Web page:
Often, employers and managers haven’t been trained in giving recognition. Or they haven’t declared this a company value, or haven’t been told this is expected of them. Giving feedback, even positive, to others can be uncomfortable. But it can be learned and practiced, like other important social skills.

We want to know how we’re doing in a job, and it’s actually a biologically primed desire. Those earliest people had the most likelihood of surviving in more dangerous or unknown locales and in their living groups, if they got feedback about what they were doing. Eat that, no, don’t eat that. Go here, no, don’t go there.  Do this, don’t do that. So it’s deeply ingrained!

In particular, one of the most effective ways to give feedback, is sooner, rather than later. Acknowledging a job well done is not much good six months later. For instance, waiting for an annual or other time months away is too late for giving either positive or negative feedback about what someone is doing. Do it as soon as possible!

Also, if you don’t immediately call someone’s attention to something not being done correctly or not up to par, then they’ll assume its okay and continue it. Either that or they’ll think you didn’t notice or you don’t care.

Also, for the most part, do it in private. Why is it some managers still feel its okay to reprimand someone in front of their colleagues? Even the mildest rebuke can have a negative effect on business or team morale, as others become afraid that they are going to be called out next. But, it is a good idea to go over with everyone the type of behavior or action that is unwanted, so everyone knows the situation to avoid.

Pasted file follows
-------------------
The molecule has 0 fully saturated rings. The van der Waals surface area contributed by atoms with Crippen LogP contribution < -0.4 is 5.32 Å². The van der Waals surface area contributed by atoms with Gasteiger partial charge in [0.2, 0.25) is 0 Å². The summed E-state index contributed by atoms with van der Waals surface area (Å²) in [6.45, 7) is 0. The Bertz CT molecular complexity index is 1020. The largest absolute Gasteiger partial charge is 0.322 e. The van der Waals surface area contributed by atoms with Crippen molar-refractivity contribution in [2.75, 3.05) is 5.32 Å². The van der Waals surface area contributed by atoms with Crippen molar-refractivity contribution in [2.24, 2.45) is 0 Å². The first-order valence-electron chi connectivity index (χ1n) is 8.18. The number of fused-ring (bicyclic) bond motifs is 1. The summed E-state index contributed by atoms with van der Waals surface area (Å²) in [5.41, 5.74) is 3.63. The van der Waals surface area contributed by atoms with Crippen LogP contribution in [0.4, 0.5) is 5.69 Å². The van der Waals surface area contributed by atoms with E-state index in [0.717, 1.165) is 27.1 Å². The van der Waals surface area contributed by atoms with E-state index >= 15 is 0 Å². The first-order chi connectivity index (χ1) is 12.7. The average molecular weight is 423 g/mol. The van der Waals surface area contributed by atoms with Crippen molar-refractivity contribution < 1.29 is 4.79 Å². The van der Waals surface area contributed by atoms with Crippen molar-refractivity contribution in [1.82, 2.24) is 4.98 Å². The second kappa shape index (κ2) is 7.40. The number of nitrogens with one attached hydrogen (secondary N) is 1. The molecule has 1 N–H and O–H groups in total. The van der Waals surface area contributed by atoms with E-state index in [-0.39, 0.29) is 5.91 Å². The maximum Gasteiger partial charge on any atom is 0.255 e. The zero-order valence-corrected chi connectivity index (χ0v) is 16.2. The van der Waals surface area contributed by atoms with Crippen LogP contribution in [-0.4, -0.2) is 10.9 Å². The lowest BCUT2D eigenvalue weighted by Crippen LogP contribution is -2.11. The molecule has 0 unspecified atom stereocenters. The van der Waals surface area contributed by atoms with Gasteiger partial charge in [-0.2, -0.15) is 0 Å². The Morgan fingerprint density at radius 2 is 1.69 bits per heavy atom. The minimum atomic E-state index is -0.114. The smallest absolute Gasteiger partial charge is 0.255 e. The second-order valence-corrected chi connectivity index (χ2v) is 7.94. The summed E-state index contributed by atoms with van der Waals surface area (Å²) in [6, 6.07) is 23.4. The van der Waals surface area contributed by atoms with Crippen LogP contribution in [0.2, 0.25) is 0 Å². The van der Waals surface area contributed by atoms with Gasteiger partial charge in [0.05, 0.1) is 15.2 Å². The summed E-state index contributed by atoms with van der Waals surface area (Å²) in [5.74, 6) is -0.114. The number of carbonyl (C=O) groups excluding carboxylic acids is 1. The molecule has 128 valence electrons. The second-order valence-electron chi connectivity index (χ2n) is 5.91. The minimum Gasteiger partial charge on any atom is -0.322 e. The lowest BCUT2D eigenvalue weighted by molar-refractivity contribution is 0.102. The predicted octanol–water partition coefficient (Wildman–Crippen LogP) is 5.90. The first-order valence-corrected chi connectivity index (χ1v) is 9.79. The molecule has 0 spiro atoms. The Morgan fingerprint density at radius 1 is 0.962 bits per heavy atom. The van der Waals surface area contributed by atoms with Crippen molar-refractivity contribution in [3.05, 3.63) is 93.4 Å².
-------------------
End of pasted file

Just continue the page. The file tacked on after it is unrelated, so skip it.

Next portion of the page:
Plus, while some are reluctant to praise in a group, it is inspiring to others because they understand that if they do well, they’ll have their turn in the limelight.

And peer recognition is powerful, so get everyone involved in recognizing outstanding  behavior and commenting on it. This also takes the pressure off the manager to be the only one praising. But have them keep the peer-to-peer exchanges positive. You’re not ignoring what’s not working, just approaching that differently.

Focus on one or two things. Don’t run off a whole list of positive attributes or missteps. Also be specific about job behavior, don’t make a personal attack.

We all feel happier if we perceive someone is reasonable and fair. Be quick to praise, be specific and have a simple plan to follow to correct unwanted actions.

4) Fourth, the more employees feel involved in the outcome and involved in the overall culture beyond just their specific tasks, the more they’ll be sure to show up and give their best.

So communicating regularly is vital, both formally and informally. Making sure “everyone gets the memo” and is not out of the loop. As people move up in skills or demonstrate interest, provide training and professional development opportunities.

As you can see, these four steps are not quick fixes. They’ll take time and thought. But they will help make a bigger difference in how satisfied and engaged folks are in their work, and more likely to give it their all.

YOU are brilliant!